Decade of the Brain
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Discovering Our Selves: The Science of Emotion
Executive Summary

Closing Session

"The Future of the Study of Emotion"

Joseph LeDoux, Ph.D., the Henry and Lucy Moses Professor of Science at New York University's Center for Neural Science, is the author of The Emotional Brain.

Emotions define who we are to ourselves as well as to others. They are at the core of many psychiatric disorders, and they can also alter our physical well-being.

As we contemplate the study of emotion, we need to make several distinctions.

Consciousness and cognition. Cognition is our ability to process and store information about the world. We are not necessarily conscious of those activities as they occur.

Emotion and cognition. We also must distinguish between cognition and emotion, recognizing that many aspects of emotion rely on cognition and cognition similarly depends on emotion.

Implicit and explicit memory. Our ability to consciously remember something is not necessarily the same as our ability to respond to something on the basis of past learning. The emotional system of the brain is one of the most powerful learning systems that we have, but it is an implicit learning system. It can contribute to explicit memory, so that we have memories about emotional situations that are explicit and consciously available. But the many systems involved in implicit learning are what give rise to physiological and other responses in the presence of stimuli associated with past pleasure or danger.

Nature and nurture. We come into the world capable of being afraid and capable of being happy, but we must learn which things make us afraid and which make us happy.

Fear is the emotion most responsible for reinvigorating the study of emotion. Our studies have led us to understand that the amygdala is the key, no matter how the stimulus comes into the brain: through the eyes, the nose, the ears.

The amygdala is programmed to react without benefit of input from the thinking part of the brain, the cortex. Eventually the cortex gets involved, but this processing takes longer.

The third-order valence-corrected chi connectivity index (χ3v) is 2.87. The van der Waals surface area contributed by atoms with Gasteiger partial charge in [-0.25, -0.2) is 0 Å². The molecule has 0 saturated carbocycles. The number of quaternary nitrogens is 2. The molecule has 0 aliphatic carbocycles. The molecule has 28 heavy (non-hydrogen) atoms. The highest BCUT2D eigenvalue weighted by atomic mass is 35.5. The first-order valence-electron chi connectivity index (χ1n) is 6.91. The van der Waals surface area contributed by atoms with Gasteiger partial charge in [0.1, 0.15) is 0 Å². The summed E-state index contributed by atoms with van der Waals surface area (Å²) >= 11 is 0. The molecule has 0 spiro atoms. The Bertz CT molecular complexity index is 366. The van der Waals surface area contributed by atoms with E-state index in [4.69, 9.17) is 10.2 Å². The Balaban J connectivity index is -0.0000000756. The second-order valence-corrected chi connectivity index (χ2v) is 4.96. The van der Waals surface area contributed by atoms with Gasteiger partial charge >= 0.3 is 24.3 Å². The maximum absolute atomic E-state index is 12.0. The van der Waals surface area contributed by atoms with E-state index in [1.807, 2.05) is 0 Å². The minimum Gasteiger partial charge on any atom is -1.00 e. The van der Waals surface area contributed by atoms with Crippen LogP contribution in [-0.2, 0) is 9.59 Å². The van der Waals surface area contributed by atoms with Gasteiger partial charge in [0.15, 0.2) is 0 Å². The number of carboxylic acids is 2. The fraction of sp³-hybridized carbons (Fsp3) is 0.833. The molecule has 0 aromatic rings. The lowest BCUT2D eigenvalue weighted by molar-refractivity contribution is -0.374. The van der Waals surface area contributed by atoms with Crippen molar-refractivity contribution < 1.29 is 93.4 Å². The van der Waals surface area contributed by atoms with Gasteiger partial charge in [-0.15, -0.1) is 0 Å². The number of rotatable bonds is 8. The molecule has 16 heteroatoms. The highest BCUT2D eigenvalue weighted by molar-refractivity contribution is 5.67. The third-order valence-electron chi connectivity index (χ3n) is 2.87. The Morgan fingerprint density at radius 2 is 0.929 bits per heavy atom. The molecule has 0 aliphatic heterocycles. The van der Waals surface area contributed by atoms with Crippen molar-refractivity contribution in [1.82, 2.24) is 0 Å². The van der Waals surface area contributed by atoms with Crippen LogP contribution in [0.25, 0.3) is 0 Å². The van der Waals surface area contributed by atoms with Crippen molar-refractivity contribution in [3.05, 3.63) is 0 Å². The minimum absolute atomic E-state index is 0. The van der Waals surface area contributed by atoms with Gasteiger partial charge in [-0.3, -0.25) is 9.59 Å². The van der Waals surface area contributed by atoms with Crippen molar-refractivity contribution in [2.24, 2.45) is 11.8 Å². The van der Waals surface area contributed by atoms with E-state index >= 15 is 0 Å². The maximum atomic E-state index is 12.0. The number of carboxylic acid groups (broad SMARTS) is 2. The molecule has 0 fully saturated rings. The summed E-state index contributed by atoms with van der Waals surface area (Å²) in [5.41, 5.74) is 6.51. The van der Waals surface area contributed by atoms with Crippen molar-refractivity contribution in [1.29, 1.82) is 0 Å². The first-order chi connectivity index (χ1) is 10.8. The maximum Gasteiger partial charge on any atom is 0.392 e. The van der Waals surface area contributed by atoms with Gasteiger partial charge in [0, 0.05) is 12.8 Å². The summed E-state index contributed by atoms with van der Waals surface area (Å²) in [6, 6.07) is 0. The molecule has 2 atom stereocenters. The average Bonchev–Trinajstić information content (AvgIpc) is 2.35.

We also know that the amygdala's input to the cortex is much stronger than communication the other way. An emotional reaction like fear can more easily gain control over the cortex and influence cortical processes than the cortex can gain control over the amygdala. This may explain why psychotherapy is such a difficult process.

Thus, it is possible for emotions to be triggered in us without the cortex knowing exactly what is going on. For many of us, this happens all the time. In some people, this may be especially strong, so their emotions are being triggered in ways that prevent them from having insight into what they are doing.

Given the social and personal cost of mental illness, and especially anxiety and mood disorders, we need to understand much more about the pharmacology and biochemistry and molecular biology of these systems. We need to be able to target drugs to the specific brain systems involved in a particular disorder, but we need to know which parts those are.

There are some pitfalls we must avoid as we begin to study emotion in new and different ways. First, there is a strong tendency now to talk about the amygdala as the key to everything about emotion. I think that is not the case, but if it is the case, we should discover it through research rather than simply assume it. Most of what we know about the amygdala and emotion comes from fear research. While some research has been done on the amygdala's role in positive affect, we will not understand its role until we map the networks involved.

Second, we need to recognize the complexity of emotion and keep in mind the underlying processes. We made progress because we took a very simple task and mapped that out in the brain. If we generalize too much on the basis of that set of data, we are going to be back in the trap of trying to explain too much.

Finally, we need to recognize the diversity of emotions. We should assume that there are multiple emotion systems in the brain: that joy, for example, is not mediated by the fear system, unless and until we have evidence that proves otherwise.

My wish list for the future of emotion research would include four items.

  • Research on emotion will catch up with the enormous progress that has been made in the study of cognition.

  • Improved understanding of emotion in the brain will pave the way for understanding of the self, personality, and social behavior.

  • We will move beyond just emotion and cognition to focus on understanding how the mind works. We need integrated studies of mind in general, putting emotion and cognition back together rather than keeping them separate.

  • Finally, I would wish that research on emotion will lead to better treatment and prevention of psychiatric disorders.


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